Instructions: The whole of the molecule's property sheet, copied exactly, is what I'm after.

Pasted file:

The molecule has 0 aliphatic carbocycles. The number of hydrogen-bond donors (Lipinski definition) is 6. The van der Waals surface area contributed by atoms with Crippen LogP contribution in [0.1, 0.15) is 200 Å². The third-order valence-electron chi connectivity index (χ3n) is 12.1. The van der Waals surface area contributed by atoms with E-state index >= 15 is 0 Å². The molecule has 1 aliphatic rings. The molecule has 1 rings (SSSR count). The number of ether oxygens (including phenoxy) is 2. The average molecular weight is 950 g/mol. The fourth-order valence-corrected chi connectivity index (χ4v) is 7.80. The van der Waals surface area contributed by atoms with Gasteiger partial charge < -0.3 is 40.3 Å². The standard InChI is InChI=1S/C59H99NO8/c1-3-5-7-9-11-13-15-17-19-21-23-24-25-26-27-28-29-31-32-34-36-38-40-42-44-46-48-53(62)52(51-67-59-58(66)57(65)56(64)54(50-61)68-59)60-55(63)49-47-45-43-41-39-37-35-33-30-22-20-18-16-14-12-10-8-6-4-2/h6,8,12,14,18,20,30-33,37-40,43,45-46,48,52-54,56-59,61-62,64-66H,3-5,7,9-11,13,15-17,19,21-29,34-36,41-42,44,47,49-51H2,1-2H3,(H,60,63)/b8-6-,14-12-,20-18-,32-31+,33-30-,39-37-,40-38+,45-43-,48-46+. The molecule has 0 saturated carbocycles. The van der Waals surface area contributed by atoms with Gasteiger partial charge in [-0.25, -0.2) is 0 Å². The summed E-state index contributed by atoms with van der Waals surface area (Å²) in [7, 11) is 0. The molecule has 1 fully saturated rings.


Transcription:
The molecule has 0 aliphatic carbocycles. The number of hydrogen-bond donors (Lipinski definition) is 6. The van der Waals surface area contributed by atoms with Crippen LogP contribution in [0.1, 0.15) is 200 Å². The third-order valence-electron chi connectivity index (χ3n) is 12.1. The van der Waals surface area contributed by atoms with E-state index >= 15 is 0 Å². The molecule has 1 aliphatic rings. The molecule has 1 rings (SSSR count). The number of ether oxygens (including phenoxy) is 2. The average molecular weight is 950 g/mol. The fourth-order valence-corrected chi connectivity index (χ4v) is 7.80. The van der Waals surface area contributed by atoms with Gasteiger partial charge < -0.3 is 40.3 Å². The standard InChI is InChI=1S/C59H99NO8/c1-3-5-7-9-11-13-15-17-19-21-23-24-25-26-27-28-29-31-32-34-36-38-40-42-44-46-48-53(62)52(51-67-59-58(66)57(65)56(64)54(50-61)68-59)60-55(63)49-47-45-43-41-39-37-35-33-30-22-20-18-16-14-12-10-8-6-4-2/h6,8,12,14,18,20,30-33,37-40,43,45-46,48,52-54,56-59,61-62,64-66H,3-5,7,9-11,13,15-17,19,21-29,34-36,41-42,44,47,49-51H2,1-2H3,(H,60,63)/b8-6-,14-12-,20-18-,32-31+,33-30-,39-37-,40-38+,45-43-,48-46+. The molecule has 0 saturated carbocycles. The van der Waals surface area contributed by atoms with Gasteiger partial charge in [-0.25, -0.2) is 0 Å². The summed E-state index contributed by atoms with van der Waals surface area (Å²) in [7, 11) is 0. The molecule has 1 fully saturated rings.